The mortality of the Australian human population by age for 1901-1910 and 1997-1999 Medical Hypotheses (2001) 57(5), 633-637 (2001) Harcourt Publishers Ltd Medicine may be reducing the human capacity to survive C. N. Stephan, M. Henneberg Sexual selection still works, natural is blocked
The process of elimination Survive and reproduce 84% Eliminated 16% 295.7322.7 Mean number of mutations Crow JF: The origins, patterns and implications of human spontaneous mutation. Nature Reviews Genetics 2000, 1:40-47 The process offsets damage from ~3 deleterious de novo mutations per generation
Purifying selection at work Generation 1 Generation 2 Generation 3 Generation 4 Generation 5 Generation 6 Generation 7 Generation 8 20% mortality due to dysgenic effects 240 years Birth rate should be high enough to sustain increased mortality before reproductive age associated with purifying selection
Taking credit from nature Generation 1 Generation 2 Generation 3 Generation 4 Generation 5 Generation 6 Generation 7 Generation 8 240 years ~2 km from epicenter in a single radiation dose 200 R (~40% mortality + wounded) = Muller HJ: Our load of mutations. Am. J. Hum. Genet. 1950, 2:111-176
A better way to survive = Generation 1 Generation 2 Generation 3 Generation 4 Generation 5 Generation 6 Generation 7 Generation 8 240 years “Strange as it seems, we can in that case both eat our cake and have it” HJ Muller, 1950
Types of stem cells http://en.wikipedia.org/wiki/Cell_potency
Microsurgical splitting of human embryo Illmensee K, Levanduski M, Vidali A, Husami N, Goudas VT (2010). "Human embryo twinning with applications in reproductive medicine". Fertil. Steril. 93 (2): 423–7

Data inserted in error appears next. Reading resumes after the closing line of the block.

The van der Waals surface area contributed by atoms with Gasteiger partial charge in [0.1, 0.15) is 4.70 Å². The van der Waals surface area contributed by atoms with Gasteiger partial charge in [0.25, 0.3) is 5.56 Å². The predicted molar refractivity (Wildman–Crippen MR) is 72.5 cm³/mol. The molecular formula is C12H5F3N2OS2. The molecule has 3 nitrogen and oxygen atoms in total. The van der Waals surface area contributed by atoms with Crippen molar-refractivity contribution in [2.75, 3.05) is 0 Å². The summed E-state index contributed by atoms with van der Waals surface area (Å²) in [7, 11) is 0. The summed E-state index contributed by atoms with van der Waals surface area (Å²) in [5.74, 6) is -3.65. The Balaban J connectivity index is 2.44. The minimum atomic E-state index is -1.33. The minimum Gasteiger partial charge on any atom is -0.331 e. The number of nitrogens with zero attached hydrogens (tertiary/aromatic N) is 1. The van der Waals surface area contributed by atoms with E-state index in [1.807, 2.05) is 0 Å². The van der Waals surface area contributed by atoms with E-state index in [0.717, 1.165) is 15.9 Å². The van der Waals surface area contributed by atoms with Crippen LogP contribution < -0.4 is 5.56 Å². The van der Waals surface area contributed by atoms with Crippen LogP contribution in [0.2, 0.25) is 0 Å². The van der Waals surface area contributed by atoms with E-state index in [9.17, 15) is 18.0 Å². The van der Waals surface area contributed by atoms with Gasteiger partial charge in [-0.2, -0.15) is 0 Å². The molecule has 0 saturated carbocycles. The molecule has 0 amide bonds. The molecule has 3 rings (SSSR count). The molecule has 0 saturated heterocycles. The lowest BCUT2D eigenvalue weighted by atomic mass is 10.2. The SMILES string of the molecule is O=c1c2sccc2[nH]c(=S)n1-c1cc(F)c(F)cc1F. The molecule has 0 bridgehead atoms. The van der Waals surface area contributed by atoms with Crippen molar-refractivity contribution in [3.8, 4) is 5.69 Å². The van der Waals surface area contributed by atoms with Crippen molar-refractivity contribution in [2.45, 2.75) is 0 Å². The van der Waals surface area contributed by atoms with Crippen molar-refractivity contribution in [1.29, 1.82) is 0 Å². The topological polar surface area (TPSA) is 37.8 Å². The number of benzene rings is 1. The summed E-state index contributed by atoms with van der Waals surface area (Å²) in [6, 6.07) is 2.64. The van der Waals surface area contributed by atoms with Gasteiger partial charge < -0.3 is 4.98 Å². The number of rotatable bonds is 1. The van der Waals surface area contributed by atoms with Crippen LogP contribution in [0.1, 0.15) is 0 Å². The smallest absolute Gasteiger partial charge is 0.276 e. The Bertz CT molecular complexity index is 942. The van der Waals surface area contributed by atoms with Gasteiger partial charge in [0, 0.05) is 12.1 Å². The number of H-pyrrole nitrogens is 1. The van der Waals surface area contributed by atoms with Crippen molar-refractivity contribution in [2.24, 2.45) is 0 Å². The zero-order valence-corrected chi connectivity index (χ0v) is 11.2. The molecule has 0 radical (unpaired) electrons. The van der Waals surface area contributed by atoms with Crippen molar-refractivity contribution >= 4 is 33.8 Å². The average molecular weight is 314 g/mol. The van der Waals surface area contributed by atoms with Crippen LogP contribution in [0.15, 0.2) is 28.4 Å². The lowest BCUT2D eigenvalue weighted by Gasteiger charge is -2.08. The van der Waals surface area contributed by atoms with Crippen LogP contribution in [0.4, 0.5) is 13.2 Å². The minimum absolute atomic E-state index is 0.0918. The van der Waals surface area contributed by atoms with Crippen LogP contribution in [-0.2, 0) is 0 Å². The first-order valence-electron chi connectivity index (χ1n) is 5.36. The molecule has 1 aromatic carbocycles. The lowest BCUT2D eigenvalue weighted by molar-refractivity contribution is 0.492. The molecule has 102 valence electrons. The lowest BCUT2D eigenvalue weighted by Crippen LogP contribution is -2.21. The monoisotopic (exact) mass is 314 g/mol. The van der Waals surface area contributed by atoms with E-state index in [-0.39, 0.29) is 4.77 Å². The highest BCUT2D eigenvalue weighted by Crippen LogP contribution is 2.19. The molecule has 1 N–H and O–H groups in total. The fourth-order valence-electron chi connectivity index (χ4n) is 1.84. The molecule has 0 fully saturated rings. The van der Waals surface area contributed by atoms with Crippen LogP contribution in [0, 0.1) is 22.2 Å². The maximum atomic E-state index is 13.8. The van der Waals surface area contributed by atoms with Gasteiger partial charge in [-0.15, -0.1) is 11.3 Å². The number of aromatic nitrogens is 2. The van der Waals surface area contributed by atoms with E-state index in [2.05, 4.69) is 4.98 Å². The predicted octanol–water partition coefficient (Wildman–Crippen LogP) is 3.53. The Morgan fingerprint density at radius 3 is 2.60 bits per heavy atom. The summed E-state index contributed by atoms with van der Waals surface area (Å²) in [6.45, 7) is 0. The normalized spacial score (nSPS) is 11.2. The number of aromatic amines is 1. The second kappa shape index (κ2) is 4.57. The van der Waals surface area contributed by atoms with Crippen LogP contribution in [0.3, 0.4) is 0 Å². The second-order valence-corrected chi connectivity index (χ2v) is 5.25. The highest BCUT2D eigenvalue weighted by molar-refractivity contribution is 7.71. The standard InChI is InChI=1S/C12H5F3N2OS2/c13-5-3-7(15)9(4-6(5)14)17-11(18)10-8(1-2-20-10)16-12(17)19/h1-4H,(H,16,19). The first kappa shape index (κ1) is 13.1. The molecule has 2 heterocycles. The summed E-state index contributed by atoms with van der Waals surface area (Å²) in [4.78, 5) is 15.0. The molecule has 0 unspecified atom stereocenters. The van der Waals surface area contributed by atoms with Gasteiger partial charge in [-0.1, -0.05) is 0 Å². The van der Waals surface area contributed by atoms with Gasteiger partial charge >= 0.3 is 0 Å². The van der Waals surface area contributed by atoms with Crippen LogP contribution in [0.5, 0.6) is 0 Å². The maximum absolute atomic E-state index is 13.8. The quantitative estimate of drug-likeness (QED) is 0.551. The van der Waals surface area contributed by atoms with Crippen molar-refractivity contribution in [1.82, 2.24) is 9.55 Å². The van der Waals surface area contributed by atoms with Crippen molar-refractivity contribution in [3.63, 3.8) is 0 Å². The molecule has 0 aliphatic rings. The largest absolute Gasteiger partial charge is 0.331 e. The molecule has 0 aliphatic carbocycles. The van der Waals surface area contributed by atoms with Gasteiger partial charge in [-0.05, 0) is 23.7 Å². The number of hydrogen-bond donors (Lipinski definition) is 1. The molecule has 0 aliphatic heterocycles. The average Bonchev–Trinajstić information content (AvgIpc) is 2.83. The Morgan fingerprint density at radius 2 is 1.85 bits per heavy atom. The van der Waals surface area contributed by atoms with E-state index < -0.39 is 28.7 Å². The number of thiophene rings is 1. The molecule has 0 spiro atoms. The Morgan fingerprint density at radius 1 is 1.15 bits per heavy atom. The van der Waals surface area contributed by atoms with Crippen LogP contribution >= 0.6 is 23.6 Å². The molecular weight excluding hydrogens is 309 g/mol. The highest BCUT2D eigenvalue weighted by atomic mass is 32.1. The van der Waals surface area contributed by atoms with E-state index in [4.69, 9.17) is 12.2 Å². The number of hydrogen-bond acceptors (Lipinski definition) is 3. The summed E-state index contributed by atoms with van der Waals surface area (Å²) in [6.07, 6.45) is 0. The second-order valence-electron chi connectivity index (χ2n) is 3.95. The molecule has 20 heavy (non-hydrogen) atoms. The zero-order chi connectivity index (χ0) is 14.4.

Embryo twinning by blastocyst bisection Mitalipov SM, Yeoman RR, Kuo HC, Wolf DP: Monozygotic twinning in rhesus monkeys by manipulation of in vitro-derived embryos. Biology of Reproduction 2002, 66:1449-1455.
Maximum storage duration There was a recent report on a live birth from a frozen–thawed pronuclear stage embryo almost 20 years after its cryopreservation Specimen of Silene stenophylla sucessfully grew and flowered after ~31,800 years of conservation in permafrost Vitality of micro-organisms found in ice up to ~300,000 years old could be reliably re- established DNA half life is 1.1 million years, i.e. in this time period DNA gets chopped in half http://www.fertstert.org/article/S0015-0282(10)02470-2/abstract Bidle KD, Lee S, Marchant DR, Falkowski PG: Fossil genes and microbes in the oldest ice on earth. PNAS 2007, 104(33):13455-13460. Yashina S, Gubin S, Maksimovich S, Yashina A, Gakhova E, Gilichinsky D: Regeneration of whole fertile plants from 30,000-y-old fruit tissue buried in Siberian permafrost. PNAS 2012, :1118386109v2-201118386.
According to Ethics Committee of the American Society of Reproductive Medicine Splitting one embryo into 2 or more embryos could serve the needs of infertile couples in several ways As long as a couple is fully informed of the risk of such an outcome, there would appear to be no major ethical objection The Ethics Committee of the American Society of Reproductive Medicine (ASRM): Embryo splitting for infertility treatment. Fertil Steril 2004, 82:256-257.
Immediate benefits Will facilitate sustainable social development Prevention of further accumulation of undesirable mutations (genetic load) Significant reduction in incidence of complex diseases and virtual eradication of simple Mendelian disorders Having isogenic stem cells of total potency in repository will facilitate regenerative medicine of the future
Thanks! Available online at http://prevmed.big.ac.cnhttp://prevmed.big.ac.cn